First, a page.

In the Public Library of Science journal PLOS One a much needed scientific approach was taken to the texting and walking dilemma.
The publication optimistically titled, “Texting and Walking: Strategies for Postural Control and Implications for Safety” published last week found that there is definite data and real science to back the concern that texting and walking is likely dangerous and poses a serious public safety risk.
Texting And Walking Is Definitely “Risky”
A phrase that has been coined back in 2012 as TWW (Testing While Walking) was predicted to rise causing injuries to pedestrians. In 2012 there were at least 1,100 emergency room visits where texting and walking were to blame (of course this is an estimated number of people that admitted this detail).
The need for this study in the US is critical for public safety,with the publication citing the statistic that 77% of people all over the world are carrying, glued to and or using a mobile phone at all times.Other statistics site that 82% of Americans 16 years of age have a cell phone.
It is true that besides the obvious known dangers of texting while driving, little acknowledgement has been given seriously to the dangers of walking and texting. A source of embarrassment and comedy, even viral content, if cruel, but it does seem to pose a serious physical threat none the less.
In 2011 there were 1.3 million auto accidents attributed to texting and driving, 23 percent of all auto accidents were to blame on this distracting activity.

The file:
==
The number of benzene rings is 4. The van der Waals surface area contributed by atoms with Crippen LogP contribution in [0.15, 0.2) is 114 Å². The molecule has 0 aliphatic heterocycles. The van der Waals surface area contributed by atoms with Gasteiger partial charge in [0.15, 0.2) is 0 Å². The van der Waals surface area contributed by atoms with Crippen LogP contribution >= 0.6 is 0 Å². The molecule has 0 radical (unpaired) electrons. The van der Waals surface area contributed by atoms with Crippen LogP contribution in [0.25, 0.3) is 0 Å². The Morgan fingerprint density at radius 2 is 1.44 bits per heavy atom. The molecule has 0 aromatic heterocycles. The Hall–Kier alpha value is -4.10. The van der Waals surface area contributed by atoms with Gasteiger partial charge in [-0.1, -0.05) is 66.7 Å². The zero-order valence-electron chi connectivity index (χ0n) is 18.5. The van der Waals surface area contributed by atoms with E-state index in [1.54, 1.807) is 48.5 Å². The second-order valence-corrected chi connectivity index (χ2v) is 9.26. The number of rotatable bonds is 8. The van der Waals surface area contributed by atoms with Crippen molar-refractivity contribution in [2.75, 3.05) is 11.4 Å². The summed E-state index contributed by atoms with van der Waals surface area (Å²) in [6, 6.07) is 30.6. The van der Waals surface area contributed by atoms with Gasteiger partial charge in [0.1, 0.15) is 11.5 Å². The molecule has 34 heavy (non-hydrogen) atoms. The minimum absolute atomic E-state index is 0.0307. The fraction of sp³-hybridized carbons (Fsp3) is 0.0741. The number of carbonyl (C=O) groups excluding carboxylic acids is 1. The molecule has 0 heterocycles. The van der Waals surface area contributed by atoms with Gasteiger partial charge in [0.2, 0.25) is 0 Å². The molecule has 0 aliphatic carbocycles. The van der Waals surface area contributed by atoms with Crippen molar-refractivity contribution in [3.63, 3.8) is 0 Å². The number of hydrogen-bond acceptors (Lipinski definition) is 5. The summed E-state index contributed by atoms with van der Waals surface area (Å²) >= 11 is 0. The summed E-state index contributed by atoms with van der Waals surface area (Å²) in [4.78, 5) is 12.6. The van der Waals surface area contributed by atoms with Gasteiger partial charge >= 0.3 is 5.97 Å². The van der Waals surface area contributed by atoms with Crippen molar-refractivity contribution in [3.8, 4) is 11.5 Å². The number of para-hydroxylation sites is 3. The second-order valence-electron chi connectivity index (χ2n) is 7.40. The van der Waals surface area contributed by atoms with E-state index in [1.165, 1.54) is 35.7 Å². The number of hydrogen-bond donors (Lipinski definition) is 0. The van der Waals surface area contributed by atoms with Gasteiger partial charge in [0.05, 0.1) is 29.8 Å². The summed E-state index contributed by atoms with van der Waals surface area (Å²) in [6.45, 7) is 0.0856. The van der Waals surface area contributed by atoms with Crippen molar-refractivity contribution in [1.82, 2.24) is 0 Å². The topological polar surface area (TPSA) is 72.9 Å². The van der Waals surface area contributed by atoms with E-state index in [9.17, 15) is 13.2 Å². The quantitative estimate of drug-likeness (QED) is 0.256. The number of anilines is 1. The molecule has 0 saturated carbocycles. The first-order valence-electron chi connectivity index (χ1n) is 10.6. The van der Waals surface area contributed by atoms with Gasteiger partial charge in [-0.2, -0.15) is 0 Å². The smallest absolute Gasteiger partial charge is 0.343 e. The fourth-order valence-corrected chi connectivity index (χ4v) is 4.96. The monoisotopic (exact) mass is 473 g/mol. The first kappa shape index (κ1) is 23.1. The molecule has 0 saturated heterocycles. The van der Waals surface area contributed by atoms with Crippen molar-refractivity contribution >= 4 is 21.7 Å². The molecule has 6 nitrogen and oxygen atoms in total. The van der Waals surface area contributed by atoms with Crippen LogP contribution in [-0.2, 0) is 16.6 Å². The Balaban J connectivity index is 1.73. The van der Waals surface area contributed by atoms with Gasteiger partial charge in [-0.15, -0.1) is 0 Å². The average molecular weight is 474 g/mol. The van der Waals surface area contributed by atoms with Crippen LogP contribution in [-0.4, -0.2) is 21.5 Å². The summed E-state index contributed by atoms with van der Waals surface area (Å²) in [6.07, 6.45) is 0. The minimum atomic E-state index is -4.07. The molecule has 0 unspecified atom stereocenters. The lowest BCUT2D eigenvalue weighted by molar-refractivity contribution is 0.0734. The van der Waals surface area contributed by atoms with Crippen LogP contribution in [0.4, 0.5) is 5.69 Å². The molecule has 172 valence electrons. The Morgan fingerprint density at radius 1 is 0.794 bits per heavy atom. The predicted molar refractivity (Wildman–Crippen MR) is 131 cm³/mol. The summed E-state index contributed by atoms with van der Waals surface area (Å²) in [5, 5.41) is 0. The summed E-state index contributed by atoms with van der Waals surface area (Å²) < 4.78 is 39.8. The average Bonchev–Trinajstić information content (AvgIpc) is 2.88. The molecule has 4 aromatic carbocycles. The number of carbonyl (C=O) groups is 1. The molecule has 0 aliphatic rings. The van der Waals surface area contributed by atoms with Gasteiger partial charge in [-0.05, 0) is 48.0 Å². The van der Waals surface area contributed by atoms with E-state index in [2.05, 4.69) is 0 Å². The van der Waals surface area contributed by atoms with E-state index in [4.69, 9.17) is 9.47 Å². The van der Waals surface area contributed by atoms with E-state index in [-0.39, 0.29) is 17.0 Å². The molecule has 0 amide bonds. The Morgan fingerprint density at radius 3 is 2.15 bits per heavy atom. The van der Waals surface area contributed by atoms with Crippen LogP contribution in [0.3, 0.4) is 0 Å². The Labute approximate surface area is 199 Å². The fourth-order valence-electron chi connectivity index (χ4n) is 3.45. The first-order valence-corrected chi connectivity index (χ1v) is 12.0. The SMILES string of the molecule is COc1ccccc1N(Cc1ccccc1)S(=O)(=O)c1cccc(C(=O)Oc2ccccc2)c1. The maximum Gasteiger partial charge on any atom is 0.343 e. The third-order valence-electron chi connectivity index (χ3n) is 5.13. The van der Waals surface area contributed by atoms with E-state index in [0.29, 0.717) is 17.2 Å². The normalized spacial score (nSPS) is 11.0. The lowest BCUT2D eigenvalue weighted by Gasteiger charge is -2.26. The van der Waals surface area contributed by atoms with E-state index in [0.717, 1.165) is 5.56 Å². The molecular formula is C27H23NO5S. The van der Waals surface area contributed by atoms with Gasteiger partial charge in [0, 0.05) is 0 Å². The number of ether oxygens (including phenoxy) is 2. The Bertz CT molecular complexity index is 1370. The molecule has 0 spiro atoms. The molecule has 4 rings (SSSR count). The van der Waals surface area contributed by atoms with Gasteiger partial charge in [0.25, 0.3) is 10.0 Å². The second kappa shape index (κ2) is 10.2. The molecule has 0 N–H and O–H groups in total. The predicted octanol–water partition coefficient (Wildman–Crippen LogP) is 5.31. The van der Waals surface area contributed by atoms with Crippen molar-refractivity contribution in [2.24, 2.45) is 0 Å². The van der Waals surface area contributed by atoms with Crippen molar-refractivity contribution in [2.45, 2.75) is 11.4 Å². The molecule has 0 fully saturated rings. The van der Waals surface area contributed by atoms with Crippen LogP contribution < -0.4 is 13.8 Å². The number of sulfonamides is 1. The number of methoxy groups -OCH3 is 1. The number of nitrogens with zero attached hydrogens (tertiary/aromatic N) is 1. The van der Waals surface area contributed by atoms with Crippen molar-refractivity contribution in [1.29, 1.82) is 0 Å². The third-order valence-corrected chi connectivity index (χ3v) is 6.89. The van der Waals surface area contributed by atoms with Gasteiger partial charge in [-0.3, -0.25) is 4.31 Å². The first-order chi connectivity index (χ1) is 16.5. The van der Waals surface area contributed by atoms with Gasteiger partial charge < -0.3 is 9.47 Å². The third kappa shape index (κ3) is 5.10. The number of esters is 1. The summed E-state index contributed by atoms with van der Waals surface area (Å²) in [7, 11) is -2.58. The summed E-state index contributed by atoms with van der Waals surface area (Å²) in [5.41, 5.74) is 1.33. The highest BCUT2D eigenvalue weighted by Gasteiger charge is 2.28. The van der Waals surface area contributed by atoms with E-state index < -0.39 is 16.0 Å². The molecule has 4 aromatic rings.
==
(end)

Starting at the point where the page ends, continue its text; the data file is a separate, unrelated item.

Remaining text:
This study employed 26 consenting adults who were not disabled, wore comfortable shoes and walked “normally”, the experiments consisted of three trials.
Here’s what they found; that while writing text the participant walked slower, deviated more from a straight line, the head and neck were stiffer. A wider stance was also observed.
Here’s what they concluded; texting or to a lesser extent reading modify gait performance-potentially posing a threat by throwing off our balance systems.
This would be of particular concern in regards to the safety of pedestrians around roads and navigating everyday obstacles your average walker encounters (cliffs, fountains, curbs, poles, manholes, etc.).
This study did not try adding bubble gum into the mix.
Now that we know that our balance, spatial relationship, and vision are definitely compromised, not to mention our attention what do we do with this information?
It is interesting to note that the participants suffered less of these symptoms while reading as opposed to texting, likely the reason there is no law against reading a book while walking.
Feature image courtesy of Wikimedia commons, “texting in traffic” by By Flickr.com user “Mo Riza”, free license. Described as, “A woman reading SMS messages on her mobile phone while standing on a bike in traffic. The photo was taken at at the corner between The Bowery and Delancey Street”.